Joining a hobby group or volunteering is a fantastic way to meet new people, and the best part is, you’re all united by a common interest or goal. Thinking of getting back into 5-a-side football? Try looking for local teams for a great after-work social. Prefer focussing on a task to give your socialising more structure? There are plenty of volunteer groups that could use your skills. Tree planting can get you outdoors alongside like-minded people. Or digitally volunteering to transcribe old documents can bring you closer to other amateur historians. 

  1. Follow your passion

At times when you feel alone, delving into a passion project is a good stress-relieving outlet. Indulge your creativity with painting, writing or sculpture. Rediscover your love of the gym. Dust off that old guitar. Occupying your mind productively is excellent for staying grounded and focussed. A new project can also give you renewed confidence and inner fire. And when you feel confident, you’re automatically more approachable.

  1. Foster an animal

Our animal friends have been keeping the loneliness at bay for centuries. Fostering an animal lets you focus on something outside of yourself and will provide you with cute, cuddly companionship. It’s rewarding work too. You’ll be helping charities that are often overstretched with resources and desperately in need of extra hands to help out. The more you foster, the more you’ll also be able to connect with and learn from other volunteers in your area too.

Ideas for getting better sleep

  1. Improve your sleep hygiene

Sleep hygiene is all about your nightly routine and whether you’re placing yourself in the best position to rest effectively overnight. Your bedtime behaviours are what set you up for a good night’s sleep so it’s always useful to see if there are any changes you could make for better quality rest. Keeping to a strict bedtime, cutting down on caffeine in the afternoon and reducing alcohol consumption can all go a long way towards sounder sleep.

  1. Exercise early

Getting regular exercise is good for your body as it is but it can also assist with sleep too. Exercising tires your body out in a healthy way and triggers your sleep drive naturally. A type of chemical produced by the body called endocannabinoid is also released as you exercise and is a fantastic de-stressor with plenty of additional benefits. Just remember not to exercise too close to bed or else your elevated cortisol will keep you awake!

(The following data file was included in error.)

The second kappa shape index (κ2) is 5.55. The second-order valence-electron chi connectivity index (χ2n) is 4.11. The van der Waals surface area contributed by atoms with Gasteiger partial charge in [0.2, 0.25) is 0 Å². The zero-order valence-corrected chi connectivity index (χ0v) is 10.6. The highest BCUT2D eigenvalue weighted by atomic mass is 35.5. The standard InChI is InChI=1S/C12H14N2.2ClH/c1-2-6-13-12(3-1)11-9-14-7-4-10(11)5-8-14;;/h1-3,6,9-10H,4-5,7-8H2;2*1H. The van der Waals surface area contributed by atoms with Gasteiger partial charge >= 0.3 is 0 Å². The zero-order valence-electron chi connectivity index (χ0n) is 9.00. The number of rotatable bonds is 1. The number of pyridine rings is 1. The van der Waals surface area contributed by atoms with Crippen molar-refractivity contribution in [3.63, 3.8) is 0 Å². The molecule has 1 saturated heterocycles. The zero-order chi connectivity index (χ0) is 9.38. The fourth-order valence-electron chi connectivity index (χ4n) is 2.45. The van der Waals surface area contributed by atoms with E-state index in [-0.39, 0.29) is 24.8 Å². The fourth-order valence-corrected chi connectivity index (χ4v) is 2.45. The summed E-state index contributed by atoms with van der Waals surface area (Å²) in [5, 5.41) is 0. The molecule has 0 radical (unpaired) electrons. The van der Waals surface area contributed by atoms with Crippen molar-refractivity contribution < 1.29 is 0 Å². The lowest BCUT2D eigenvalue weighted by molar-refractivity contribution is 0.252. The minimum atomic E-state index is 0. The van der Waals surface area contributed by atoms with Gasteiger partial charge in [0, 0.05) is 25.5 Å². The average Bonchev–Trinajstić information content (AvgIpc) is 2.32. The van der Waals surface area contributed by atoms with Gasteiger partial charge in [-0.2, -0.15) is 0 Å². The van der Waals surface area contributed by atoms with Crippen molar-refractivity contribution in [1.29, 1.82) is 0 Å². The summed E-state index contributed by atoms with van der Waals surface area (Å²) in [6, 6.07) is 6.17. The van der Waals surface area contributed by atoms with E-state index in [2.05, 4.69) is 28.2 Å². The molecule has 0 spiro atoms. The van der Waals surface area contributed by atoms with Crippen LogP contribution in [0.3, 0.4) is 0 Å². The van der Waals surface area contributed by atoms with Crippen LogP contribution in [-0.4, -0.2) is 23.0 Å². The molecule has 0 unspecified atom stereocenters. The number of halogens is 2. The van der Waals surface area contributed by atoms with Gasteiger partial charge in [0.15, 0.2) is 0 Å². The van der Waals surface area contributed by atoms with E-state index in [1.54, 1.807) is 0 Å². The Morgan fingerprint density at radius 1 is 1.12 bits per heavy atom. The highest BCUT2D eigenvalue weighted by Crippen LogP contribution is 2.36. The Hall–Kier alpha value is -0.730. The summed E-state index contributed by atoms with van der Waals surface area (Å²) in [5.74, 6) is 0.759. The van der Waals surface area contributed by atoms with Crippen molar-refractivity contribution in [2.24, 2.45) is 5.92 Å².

1. Put your phone away

Our phones are one of the major culprits when it comes to disturbed sleep. Ideally you should put it away a couple of hours ahead of bedtime, but if you are loath to put it down for too long, at least give yourself 30 minutes without it. Smartphones and tablets produce blue light which can trick your brain into thinking it’s daytime – not ideal for a full night’s rest. Doomscrolling through the news also won’t help. You’ll be much better off with a good book.

  1. Give your sleep space an MOT

Rolling over in bed shouldn’t be accompanied by a symphony of creaking springs. Old, sagging mattresses, beaten up pillows and rickety frames will absolutely get in the way of quality sleep. We recommend giving your bed an MOT if you’ve had your current setup for a while because it’s the foundation to better sleep and better health. As the old saying goes, never skimp on anything that separates you from the ground – no matter whether it’s shoes, chairs or mattresses. 

  1. Create a calming environment

Your room should invite sleep in. Keep it dark, cool and comfortable. Invest in good quality bedding that won’t make you sweat or overheat. Consider the rest of your bedroom too. A cluttered, disorderly space can make you feel subconsciously stressed so try to keep it tidy and welcoming at the end of the day. 

We wrote this article to highlight the issue of loneliness as part of Mental Health Awareness week. Visit the Mental Health Foundation’s website to find out more, donate and discover additional resources if you need assistance. 

 

 

References

https://journals.plos.org/plosmedicine/article?d=10.1371/journal.pmed.1000316&mod=article_inline 

https://www.campaigntoendloneliness.org/the-facts-on-loneliness/ 

https://psychology.berkeley.edu/news/poor-sleep-triggers-viral-loneliness-and-social-rejection 

https://www.medicalnewstoday.com/articles/317563#Why-does-loneliness-affect-sleep-quality?

https://bjsm.bmj.com/content/38/5/536

https://theconversation.com/the-runners-high-may-result-from-molecules-called-cannabinoids-the-bodys-own-version-of-thc-and-cbd-170796

https://www.webmd.com/sleep-disorders/sleep-blue-light

Back to blog